Major Peter Biggs[22][9] served with the FIDF for 35 years and was the Commanding Officer from 2002 to 2016.[6][3] Justin McPhee was selected as the next commanding officer of the FIDF in 2018.[6]

In 2019 Major Justin McPhee became the first FIDF Officer to complete the Intermediate Command & Staff Course (Land Reserves) at the UK Defence Academy alongside UK regular and reserve soldiers and international students.[23][9]


Equipment includes:

Former equipment
  • Steyr AUG assault rifle - uniquely used by the FIDF among British forces,[26] this was replaced by the L85A2 in 2019.[24]
  • Steyr AUG HBAR (Heavy-Barreled Automatic Rifle) light support weapon,[26] this was replaced by the L86 in 2019.[24]


A parade by detachments from (right to left) the Royal Navy, the Parachute Regiment, and the Falkland Islands Defence Force, on 14 June 2013

The Falkland Islands Defence Force today is funded entirely by the Falkland Islands government and has an annual budget of £400,000.[3]


The FIDF is organised as a light infantry company with additional roles, though, as of 2022, it was reported to be closer to platoon-strength with 40 personnel.[2] It is manned entirely by the local population, based on British Army doctrine, training and operations. New recruits go through a 12-week training program.[28] In an agreement with the British Ministry of Defence, a Royal Marines Warrant Officer Class 2 is seconded to the Force as a Permanent Staff Instructor.[7][1]


Cap badge

FIDF cap badge

The cap badge is the badge of the FIDF cast in metal. It shows the escutcheon party per bend, with a Sea Lion in the lower half, and the rear end of an old sail ship in the upper half, surrounded by the slogan "Desire the Right". This badge was formerly the Coat of arms of the Falkland Islands from 1925–1948.[29]

Stable belt



The ranks of the FIDF are the same as those used in the British Army/Royal Marines. Rank slides has the badge of Rank and wording on bottom of 'FALKLAND ISLANDS'[30]

Rank group General/flag officers Senior officers Junior officers Officer cadet
Falkland Islands Defence Force
Major Captain Lieutenant Second lieutenant
Field Uniform rank slides
Rank group Senior NCOs Junior NCOs Enlisted
Falkland Islands Defence Force

No insignia
Warrant officer class 2
(Permanent Staff Instructor)
Colour sergeant Sergeant Corporal Lance corporal Private
Field Uniform rank slides


See also


  1. The force had around 70 members in 2010.[3] Reported to be 40 personnel in 2022[2]


  1. Cooper, Tim (18 December 2017). "Everything You Need To Know About British Forces In The Falklands". Forces Network. Retrieved 11 May 2017.
  2. "Small but mighty: Meet the 40-strong Falklands army". Forces.net. Retrieved 7 January 2023.
  3. Fletcher, Martin (6 March 2010). "Falklands Defence Force better equipped than ever, says commanding officer". The Times. Archived from the original on 27 February 2022. Retrieved 23 July 2011.
  4. Tossini, J. Vitor (4 March 2021). "The Falkland Islands Defence Force – The oldest land unit of the British Overseas Territories".
  5. Falkland Islands Government. "The Falkland Islands Defence Force – a brief history". Archived from the original on 24 August 2020. Retrieved 24 August 2020. A reception was held at Government House on the 28th April to celebrate the formal approval of a new motto [...] Her Majesty, Queen Elizabeth II, had approved the motto "Faithful in Defence."
  6. Merco Press (26 October 2018). "Falkland appoints new Officer Commanding the Islands' Defense Force". Merco Press. Retrieved 7 February 2019.
  7. Falkland Islands Government. "The Falkland Islands Defence Force – a brief history". Archived from the original on 9 February 2019. Retrieved 7 February 2019.
  8. Falkland Islands Information Portal. "Falkland Islands Defence Force: 150 years of Voluntary Service". Archived from the original on 27 April 2006. Retrieved 19 June 2006.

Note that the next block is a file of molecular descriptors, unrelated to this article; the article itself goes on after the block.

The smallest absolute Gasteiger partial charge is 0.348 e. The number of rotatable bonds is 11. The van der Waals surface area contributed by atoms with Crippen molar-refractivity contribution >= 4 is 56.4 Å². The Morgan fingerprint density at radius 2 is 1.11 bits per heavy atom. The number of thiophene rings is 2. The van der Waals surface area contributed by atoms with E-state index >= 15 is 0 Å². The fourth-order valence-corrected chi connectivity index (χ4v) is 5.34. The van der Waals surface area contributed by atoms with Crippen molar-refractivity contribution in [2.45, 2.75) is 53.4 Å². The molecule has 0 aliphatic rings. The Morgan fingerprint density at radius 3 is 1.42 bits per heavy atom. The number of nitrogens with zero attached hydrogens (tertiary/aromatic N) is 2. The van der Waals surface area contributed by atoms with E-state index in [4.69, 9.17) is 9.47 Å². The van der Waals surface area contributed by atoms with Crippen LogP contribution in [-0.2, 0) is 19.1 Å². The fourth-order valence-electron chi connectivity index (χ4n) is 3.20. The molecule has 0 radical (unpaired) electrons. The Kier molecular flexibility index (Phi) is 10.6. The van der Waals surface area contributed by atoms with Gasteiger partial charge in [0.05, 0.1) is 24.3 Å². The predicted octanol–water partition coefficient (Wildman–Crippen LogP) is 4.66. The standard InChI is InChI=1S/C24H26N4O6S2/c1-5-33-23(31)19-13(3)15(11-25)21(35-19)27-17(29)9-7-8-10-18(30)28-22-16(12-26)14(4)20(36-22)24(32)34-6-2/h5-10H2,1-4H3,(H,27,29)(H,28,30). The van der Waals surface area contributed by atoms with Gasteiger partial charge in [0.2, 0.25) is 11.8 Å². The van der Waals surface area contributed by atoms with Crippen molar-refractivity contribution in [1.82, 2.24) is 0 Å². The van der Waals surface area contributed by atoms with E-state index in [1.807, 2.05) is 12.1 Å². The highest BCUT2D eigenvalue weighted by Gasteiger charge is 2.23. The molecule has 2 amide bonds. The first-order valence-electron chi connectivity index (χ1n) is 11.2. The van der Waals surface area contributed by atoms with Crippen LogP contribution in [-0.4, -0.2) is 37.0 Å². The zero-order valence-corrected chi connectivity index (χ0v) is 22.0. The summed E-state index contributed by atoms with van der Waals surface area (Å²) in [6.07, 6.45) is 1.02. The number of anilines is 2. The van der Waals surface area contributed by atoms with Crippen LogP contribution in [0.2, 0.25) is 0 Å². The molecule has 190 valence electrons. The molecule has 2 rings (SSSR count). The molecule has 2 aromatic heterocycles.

9. Falkland Islands Government. "The Falkland Islands Defence Force – a brief history". Archived from the original on 24 August 2020. Retrieved 24 August 2020.
  10. Falkland Islands Government. "The Falkland Islands Defence Force – a brief history". Retrieved 19 June 2021.{{cite web}}: CS1 maint: url-status (link)
  11. "TABARIS HIGHLANDERS (1939)". Dictionary of Falklands Biography 1592-1981. Archived from the original on 2 December 2008. Retrieved 10 September 2009.
  12. Ranter, Harro. "ASN Aircraft accident Douglas DC-4 LV-AGG Port Stanley". aviation-safety.net.
  13. "Pat Whitney: Falkland Islander who evacuated children". The Times. 9 July 2008. Retrieved 4 September 2022.
  14. "History". Falkland Islands Defence Force. 11 February 2021.
  15. "Obituary: Terry Peck". The Daily Telegraph. 6 January 2007. Retrieved 13 October 2019.
  16. Merco Press. "Falkland Islands Defence Force: New motto approved". en.mercopress.com.{{cite news}}: CS1 maint: url-status (link)
  17. "View from the Falklands: The other British isles". Prospect Magazine. 11 April 2017. Retrieved 13 October 2019.
  18. Falkland Islands Government. "The Role of The FIDF". Retrieved 7 February 2019.
  19. "Krill surveys in South Georgia conducted by fishery patrol MV Pharos SG". MercoPress.
  20. "Falklands new fisheries patrol vessel name: "Lilibet" in honor of Queen Elizabeth". MercoPress.
  21. "Stan Patrol 5009" (PDF). Retrieved 19 December 2022.
  22. BBC News (18 February 2010). "'We always feel threatened by Argentina'". BBC News. Retrieved 11 May 2017.
  23. "Falkland Island Defence Force attend Intermediate Command and Staff Course". Defence Academy of the United Kingdom. Retrieved 23 September 2020.
  24. "Falkland Islands Defence Force". www.facebook.com. 8 March 2019. Archived from the original on 26 February 2022.
  25. "Falkland Islands Defence Force". www.facebook.com. 17 August 2019. Archived from the original on 26 February 2022.
  26. "Special Forces (Land) (Falkland Islands), Amphibious and special forces". Jane's Amphibious and Special Forces. 25 November 2010. Archived from the original on 15 August 2011. Retrieved 28 May 2018.
  27. "Small but mighty: Meet the 40-strong Falklands army" via www.youtube.com.
  28. Smithson, Hannah (30 September 2013). "Falkland Islands Defence Force new recruits start training". Retrieved 7 February 2019.
  29. Mathieson, Ian (2003). "Falkland Islands/Islas Malvinas". Americas Review 2003-2004. Kogan Page. pp. 316–321. ISBN 9780749440640. Retrieved 1 February 2013.
  30. "FIDF changes uniform while remembering the past". Penguin News. 18 September 2020.